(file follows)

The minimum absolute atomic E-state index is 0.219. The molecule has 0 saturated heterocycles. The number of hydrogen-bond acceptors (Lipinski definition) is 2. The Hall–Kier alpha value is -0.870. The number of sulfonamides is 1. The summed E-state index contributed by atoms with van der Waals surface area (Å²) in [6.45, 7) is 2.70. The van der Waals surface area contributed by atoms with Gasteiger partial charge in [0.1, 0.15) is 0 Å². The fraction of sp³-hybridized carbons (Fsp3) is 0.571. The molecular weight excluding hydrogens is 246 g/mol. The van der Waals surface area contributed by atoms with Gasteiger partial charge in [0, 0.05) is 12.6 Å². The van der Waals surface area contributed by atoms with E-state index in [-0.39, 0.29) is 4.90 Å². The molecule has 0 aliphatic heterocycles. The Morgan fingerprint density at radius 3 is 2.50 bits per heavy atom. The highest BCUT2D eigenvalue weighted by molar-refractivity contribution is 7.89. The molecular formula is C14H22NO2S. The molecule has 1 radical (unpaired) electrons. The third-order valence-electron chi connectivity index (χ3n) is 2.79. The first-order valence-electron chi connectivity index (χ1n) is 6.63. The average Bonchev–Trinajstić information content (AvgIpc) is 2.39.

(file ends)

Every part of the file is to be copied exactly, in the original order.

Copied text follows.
The minimum absolute atomic E-state index is 0.219. The molecule has 0 saturated heterocycles. The number of hydrogen-bond acceptors (Lipinski definition) is 2. The Hall–Kier alpha value is -0.870. The number of sulfonamides is 1. The summed E-state index contributed by atoms with van der Waals surface area (Å²) in [6.45, 7) is 2.70. The van der Waals surface area contributed by atoms with Gasteiger partial charge in [0.1, 0.15) is 0 Å². The fraction of sp³-hybridized carbons (Fsp3) is 0.571. The molecular weight excluding hydrogens is 246 g/mol. The van der Waals surface area contributed by atoms with Gasteiger partial charge in [0, 0.05) is 12.6 Å². The van der Waals surface area contributed by atoms with E-state index in [-0.39, 0.29) is 4.90 Å². The molecule has 0 aliphatic heterocycles. The Morgan fingerprint density at radius 3 is 2.50 bits per heavy atom. The highest BCUT2D eigenvalue weighted by molar-refractivity contribution is 7.89. The molecular formula is C14H22NO2S. The molecule has 1 radical (unpaired) electrons. The third-order valence-electron chi connectivity index (χ3n) is 2.79. The first-order valence-electron chi connectivity index (χ1n) is 6.63. The average Bonchev–Trinajstić information content (AvgIpc) is 2.39.